“The government is converting environmentally sensitive public lands into massive solar energy factories and turning multiple-use public lands into permanent industrial zones”, said Janine Blaeloch of the Seattle-based Western Lands Project. “The remote plants will require massive transmission infrastructure. To put salt in the wound, taxpayers are being forced to fund the destruction of their own public lands through multi-billion dollar loan guarantees and grants. Solar development belongs on rooftops, parking lots, already-developed areas, and on degraded sites."
The Administration’s plan, as detailed in its Programmatic Environmental Impact Statement for Solar Energy Development in Six Southwestern States (PEIS), establishes solar energy zones on a little less than 300,000 acres, in Arizona, California, Colorado, Nevada, New Mexico and Utah but the plan’s “preferred alternative” is to keep 19 million acres of public land open to industrial solar applications.
Since 2010, the groups filing the protest have been working to highlight the environmental destruction and waste associated with the current policy and to raise public awareness of distributed generation (DG)—the localized, efficient, democratic, and cost-effective alternative. DG puts solar generation at the point of use. Germany has proven that massive installations of distributed solar photovoltaics can be achieved rapidly when it is a policy priority.
In their formal protest, the groups assert that the BLM must examine two addition alternatives: a distributed generation (DG) alternative, and an alternative in which solar energy facilities would be sited on previously degraded or damaged lands. The groups, as well as the Environmental Protection Agency, called for analysis of these alternatives in previous comment letters, but BLM ignored them.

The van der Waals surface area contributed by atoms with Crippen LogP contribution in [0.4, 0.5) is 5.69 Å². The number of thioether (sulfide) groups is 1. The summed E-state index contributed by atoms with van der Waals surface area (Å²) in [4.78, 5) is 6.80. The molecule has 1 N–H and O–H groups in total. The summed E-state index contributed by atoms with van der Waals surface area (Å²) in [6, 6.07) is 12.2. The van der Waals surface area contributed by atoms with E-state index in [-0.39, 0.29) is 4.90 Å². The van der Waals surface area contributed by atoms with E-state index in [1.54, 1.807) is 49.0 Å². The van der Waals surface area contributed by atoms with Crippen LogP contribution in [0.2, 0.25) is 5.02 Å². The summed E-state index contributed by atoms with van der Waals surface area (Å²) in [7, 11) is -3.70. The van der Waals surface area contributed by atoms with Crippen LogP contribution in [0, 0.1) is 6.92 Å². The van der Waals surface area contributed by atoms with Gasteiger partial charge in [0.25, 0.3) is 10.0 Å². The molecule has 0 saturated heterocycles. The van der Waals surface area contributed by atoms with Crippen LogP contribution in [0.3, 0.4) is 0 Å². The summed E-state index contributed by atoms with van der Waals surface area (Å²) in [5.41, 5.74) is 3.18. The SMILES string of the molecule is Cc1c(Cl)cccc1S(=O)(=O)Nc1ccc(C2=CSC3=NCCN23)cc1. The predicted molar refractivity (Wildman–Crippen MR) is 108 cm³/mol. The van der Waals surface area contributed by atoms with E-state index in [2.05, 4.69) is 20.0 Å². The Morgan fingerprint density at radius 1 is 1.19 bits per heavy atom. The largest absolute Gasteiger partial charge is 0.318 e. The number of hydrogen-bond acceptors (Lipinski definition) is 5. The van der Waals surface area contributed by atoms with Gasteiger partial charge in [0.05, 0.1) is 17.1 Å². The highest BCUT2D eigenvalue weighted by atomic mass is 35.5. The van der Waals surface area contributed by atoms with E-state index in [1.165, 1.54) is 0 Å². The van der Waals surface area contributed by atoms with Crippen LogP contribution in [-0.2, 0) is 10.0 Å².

As of July 2012, eleven solar projects on over 36,000 acres had been approved on public lands. The projects range from 618 to 7,025 acres, with the average power plant exceeding 3,300 acres. As of July, pending proposals numbered 76, and would cover a total of 695,387 acres of public land. The scale, intensity, and pace of development on public lands are unprecedented.
Massive solar power plants will have irreversible, essentially permanent, impacts. The BLM admits that ecological recovery after public lands solar plants are decommissioned, if even possible, could take 3,000 years.
About the groups:
monitors federal land transactions and public land policy across the West and beyond. Its mission is to keep public land public.
is a group of volunteers in the deserts of Nevada and California working to stop the destruction of their desert homeland. Basin and Range Watch’s goal is to identify the problems of energy sprawl and find solutions that will preserve our natural ecosystems and open spaces.
is a coalition of public land activists and renewable energy experts and biologists working to promote, and educate the public about, the better alternative of distributed generation in the built environment and on already developed, degraded, or contaminated lands.
Laura Cunningham, Basin and Range Watch, 775-513-1280, 775-553-2806
Bill Powers, Powers Engineering and Solar Done Right, 619-917-2941
The PEIS can be viewed at http://solareis.anl.gov/documents/index.cfm.
The groups’ formal protest can be viewed at http://www.scribd.com/doc/104091087/Protest-of-BLM-Solar-Energy-Programmatic-EIS.
The EPA’s comments on the PEIS can be viewed at http://www.epa.gov/region9/nepa/letters/solar-energy-six-states-DPEIS.pdf
Articles about Germany’s success and the potential here in the U.S. can be found here: